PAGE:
Lombard waives outdoor dining fees for downtown eateries
The changes Lombard trustees approved to regulations governing outdoor dining are a sign of the village's willingness to adapt to promote its downtown, Trustee Peter Breen said Thursday night.
Trustees agreed to waive the fee for downtown eateries seeking outdoor dining permits for this summer and to remove the requirement that a meal must be provided with all alcoholic beverages served outside.
"Lombard is leading by showing our willingness to move quickly and respond to business concerns and change laws that aren't working," Breen said.
The changes got rolling a few months ago when Lombard Town Centre Executive Director Karen Stonehouse asked Breen and his economic and community development committee to address obstacles to outdoor eating, saying simpler requirements would provide a bigger boost to the downtown climate than any other single action.
Under the new regulations, outdoor dining hours cannot last longer than an eatery's indoor hours and must end by 12:30 a.m. after Sunday through Thursday nights and 1:30 a.m. after Friday and Saturday nights. Music provided for outdoor diners must end by 10:30 p.m. Sunday through Thursday and by 11:30 p.m. Friday and Saturday. These time frames are consistent with the regulations on Praga Restaurant and Bon Ton Bar, which already offer outdoor seating in downtown Lombard.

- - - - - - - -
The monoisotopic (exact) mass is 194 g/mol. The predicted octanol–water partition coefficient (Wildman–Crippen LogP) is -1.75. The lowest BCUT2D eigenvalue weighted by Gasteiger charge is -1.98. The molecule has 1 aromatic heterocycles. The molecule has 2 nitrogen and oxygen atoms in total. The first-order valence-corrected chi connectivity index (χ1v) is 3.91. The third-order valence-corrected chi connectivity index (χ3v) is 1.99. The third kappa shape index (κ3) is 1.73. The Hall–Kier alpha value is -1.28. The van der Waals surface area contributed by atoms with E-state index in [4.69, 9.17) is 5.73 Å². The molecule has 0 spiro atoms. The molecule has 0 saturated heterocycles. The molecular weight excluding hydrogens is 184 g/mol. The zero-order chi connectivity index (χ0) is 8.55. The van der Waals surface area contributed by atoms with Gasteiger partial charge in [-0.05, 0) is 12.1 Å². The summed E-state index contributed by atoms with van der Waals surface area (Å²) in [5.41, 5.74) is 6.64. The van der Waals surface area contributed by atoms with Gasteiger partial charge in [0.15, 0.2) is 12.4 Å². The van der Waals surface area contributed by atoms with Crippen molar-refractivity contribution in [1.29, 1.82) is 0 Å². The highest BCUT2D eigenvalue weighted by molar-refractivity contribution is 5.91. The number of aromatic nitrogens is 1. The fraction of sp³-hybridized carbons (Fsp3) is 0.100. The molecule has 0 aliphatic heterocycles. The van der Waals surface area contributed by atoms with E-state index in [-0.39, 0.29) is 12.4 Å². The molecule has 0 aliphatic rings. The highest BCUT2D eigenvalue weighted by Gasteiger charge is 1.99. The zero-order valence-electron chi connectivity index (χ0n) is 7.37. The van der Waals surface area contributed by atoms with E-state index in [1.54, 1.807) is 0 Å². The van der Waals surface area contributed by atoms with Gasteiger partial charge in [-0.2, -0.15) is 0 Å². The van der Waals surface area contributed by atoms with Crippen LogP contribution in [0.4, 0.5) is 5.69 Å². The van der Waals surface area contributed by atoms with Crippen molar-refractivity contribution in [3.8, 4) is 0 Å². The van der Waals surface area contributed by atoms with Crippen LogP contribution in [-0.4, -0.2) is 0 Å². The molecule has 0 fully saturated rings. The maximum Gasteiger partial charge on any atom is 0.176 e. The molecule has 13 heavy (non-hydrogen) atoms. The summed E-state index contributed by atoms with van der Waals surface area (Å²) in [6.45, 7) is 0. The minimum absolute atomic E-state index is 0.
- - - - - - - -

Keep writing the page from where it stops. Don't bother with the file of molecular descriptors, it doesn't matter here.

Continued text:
Outdoor dining areas also must be regularly serviced and cleaned by restaurant staff, and establishments must provide public restrooms for patrons who choose to eat or drink outside.
Even before the changes were approved, Lombard village staff waived the permit fee for Mohd Assaf, owner of the Corner House, a coffee shop that opened last month at St. Charles Road and Park Avenue. He said he was pleasantly surprised not to have to pay for a permit to place five or six tables and 12 to 16 chairs outside his cafe.
Breen said seeing more people enjoying food and beverages outside this summer will show downtown improvements are moving in the right direction.
"This will provide a visible sign of the downtown revitalization that is occurring right now," he said.